I am not a huge sour beer drinker but I know the ones I’ve loved – for instance all Russian River and Berlinner Weisses. I struggled with this particular beer – I think it’s the vinegar, which reminds me too much of pediococcus infections I’ve had in the past when brewing.

Date & Berry Wine

I still haven’t posted much brewing content to this blog, but rest assured I am planning to! In the meantime, I thought I would write a little about my first experience making wine.

No, not grape wine (leave that to the pros … for now!) – but date and berry wine.

Date wine has a venerable history as nearly all wines do, with recipes dating back at least two millennia. I ignored all of those recipes and followed my instincts.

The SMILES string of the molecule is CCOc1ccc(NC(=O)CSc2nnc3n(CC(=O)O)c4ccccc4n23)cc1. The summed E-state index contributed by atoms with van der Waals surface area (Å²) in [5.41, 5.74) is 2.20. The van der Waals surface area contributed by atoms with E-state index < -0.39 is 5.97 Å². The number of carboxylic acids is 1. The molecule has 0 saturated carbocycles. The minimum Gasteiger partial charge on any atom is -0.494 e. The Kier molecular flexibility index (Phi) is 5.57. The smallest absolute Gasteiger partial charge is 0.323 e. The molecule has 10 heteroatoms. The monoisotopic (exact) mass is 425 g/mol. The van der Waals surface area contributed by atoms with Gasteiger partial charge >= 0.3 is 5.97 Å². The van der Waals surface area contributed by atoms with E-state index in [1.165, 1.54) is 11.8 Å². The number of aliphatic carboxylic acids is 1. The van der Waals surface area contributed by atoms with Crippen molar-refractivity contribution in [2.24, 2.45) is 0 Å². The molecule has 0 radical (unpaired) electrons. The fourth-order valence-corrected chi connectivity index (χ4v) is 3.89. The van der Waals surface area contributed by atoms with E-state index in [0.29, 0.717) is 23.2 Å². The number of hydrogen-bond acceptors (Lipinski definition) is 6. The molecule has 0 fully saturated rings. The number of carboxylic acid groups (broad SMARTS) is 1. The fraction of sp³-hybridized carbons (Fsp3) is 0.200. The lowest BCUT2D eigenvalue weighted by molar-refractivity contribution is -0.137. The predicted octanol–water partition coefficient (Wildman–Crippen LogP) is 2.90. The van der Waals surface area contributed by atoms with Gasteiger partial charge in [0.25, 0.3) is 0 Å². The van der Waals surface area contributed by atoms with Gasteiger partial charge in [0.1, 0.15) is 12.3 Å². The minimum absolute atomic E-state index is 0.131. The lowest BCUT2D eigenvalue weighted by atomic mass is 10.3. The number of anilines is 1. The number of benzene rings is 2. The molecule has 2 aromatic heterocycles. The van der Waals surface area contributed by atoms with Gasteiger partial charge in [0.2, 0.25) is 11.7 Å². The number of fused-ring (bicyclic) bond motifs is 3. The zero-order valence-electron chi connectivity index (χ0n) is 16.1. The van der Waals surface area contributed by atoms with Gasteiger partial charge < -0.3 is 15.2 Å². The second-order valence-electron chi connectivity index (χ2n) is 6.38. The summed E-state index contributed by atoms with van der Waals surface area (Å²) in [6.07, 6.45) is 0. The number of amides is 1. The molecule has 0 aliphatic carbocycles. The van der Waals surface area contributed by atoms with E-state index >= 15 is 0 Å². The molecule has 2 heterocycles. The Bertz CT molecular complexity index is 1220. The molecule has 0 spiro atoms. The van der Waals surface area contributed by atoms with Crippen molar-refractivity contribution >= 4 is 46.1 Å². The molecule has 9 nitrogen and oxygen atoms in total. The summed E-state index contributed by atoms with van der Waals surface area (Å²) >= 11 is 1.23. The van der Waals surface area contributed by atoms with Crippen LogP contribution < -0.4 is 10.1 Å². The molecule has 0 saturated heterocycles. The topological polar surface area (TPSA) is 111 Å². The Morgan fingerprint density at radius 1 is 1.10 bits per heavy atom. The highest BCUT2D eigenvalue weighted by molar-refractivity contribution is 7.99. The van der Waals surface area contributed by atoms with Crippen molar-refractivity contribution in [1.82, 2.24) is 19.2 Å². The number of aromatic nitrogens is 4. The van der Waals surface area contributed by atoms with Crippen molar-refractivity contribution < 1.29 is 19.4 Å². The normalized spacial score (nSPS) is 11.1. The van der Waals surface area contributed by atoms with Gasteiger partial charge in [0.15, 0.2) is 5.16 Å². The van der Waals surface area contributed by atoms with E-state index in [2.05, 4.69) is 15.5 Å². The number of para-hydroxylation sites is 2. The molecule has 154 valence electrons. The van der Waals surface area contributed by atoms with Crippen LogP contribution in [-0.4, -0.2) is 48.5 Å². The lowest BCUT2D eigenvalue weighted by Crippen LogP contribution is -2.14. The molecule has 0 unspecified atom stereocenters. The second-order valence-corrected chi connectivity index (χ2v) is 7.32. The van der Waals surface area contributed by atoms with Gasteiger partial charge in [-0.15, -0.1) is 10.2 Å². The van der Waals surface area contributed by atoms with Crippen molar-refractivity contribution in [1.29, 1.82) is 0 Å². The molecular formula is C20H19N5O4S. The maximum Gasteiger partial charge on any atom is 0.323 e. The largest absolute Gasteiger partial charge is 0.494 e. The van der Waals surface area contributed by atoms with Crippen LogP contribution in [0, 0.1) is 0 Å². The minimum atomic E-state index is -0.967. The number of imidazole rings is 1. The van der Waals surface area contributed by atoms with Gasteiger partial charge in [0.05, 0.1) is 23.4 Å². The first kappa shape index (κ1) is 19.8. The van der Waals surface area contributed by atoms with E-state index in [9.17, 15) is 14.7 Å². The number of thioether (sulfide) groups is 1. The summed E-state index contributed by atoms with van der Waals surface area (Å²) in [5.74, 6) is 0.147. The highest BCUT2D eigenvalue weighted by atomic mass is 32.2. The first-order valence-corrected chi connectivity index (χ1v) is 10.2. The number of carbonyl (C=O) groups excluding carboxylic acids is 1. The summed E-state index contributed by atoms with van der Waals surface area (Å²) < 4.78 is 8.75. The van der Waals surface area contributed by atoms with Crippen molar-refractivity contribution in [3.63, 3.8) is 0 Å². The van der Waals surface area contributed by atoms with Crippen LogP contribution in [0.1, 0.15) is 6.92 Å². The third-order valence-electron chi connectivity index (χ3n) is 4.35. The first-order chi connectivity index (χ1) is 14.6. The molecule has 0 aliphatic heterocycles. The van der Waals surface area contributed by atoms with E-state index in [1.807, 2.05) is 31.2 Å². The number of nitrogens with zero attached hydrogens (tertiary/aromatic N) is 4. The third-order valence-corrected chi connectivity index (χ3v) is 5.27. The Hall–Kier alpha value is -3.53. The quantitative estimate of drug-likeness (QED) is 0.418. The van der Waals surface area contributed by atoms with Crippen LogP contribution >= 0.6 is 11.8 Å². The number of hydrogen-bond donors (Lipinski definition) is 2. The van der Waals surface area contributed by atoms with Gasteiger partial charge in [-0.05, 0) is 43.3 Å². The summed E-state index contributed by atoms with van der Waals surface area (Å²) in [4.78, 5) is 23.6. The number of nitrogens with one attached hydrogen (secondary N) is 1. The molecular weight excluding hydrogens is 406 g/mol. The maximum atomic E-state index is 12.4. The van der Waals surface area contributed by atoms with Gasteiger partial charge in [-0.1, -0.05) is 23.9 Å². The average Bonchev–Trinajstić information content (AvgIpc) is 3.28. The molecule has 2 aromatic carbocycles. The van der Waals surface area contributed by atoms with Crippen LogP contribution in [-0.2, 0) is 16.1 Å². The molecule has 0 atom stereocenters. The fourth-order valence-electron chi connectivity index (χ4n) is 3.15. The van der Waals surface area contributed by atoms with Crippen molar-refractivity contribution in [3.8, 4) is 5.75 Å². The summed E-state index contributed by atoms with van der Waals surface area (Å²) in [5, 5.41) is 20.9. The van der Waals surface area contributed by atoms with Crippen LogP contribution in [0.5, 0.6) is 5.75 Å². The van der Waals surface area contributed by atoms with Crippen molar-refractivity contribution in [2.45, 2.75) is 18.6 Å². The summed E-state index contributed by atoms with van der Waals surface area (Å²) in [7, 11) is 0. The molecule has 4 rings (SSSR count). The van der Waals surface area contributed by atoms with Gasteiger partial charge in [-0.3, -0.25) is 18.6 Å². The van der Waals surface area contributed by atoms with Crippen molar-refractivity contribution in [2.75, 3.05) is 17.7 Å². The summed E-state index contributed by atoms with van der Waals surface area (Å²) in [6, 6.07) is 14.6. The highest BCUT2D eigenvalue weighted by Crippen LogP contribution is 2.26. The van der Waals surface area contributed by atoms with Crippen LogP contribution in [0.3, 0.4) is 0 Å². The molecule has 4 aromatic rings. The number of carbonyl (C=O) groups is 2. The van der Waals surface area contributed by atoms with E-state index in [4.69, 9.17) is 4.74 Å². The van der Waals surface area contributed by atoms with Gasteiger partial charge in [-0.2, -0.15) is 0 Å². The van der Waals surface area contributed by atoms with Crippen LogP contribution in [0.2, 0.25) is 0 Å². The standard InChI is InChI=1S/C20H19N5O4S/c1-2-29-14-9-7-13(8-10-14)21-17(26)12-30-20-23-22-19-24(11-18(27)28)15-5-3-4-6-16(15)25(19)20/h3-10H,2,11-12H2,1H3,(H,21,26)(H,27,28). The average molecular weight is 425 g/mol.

Given this was my first wine, I kind of expected it to be a catastrophe, so I wasn’t particularly fussy with ingredients or process. Surprisingly the finished product turned out to be delicious – and I have been assured by others who make date wine that these drinks really benefit from age, developing complex date flavours in one to three years. I have no idea what complex date flavours taste like but I suppose I will find out if I am patient.

Without further ado here are the ingredients and processes I used:

Family Date & Berry Wine
1099 OG, 1011 FG. 12% ABV.

Fermented at ambient Australian summer temperatures from the following sugars:

60% :: Brown Cane Sugar
3.7% :: Strawberries
3.3% :: Raspberries
2.3% :: Blackberries
1.7% :: Blueberries
11% :: Dates
18% :: Apple Juice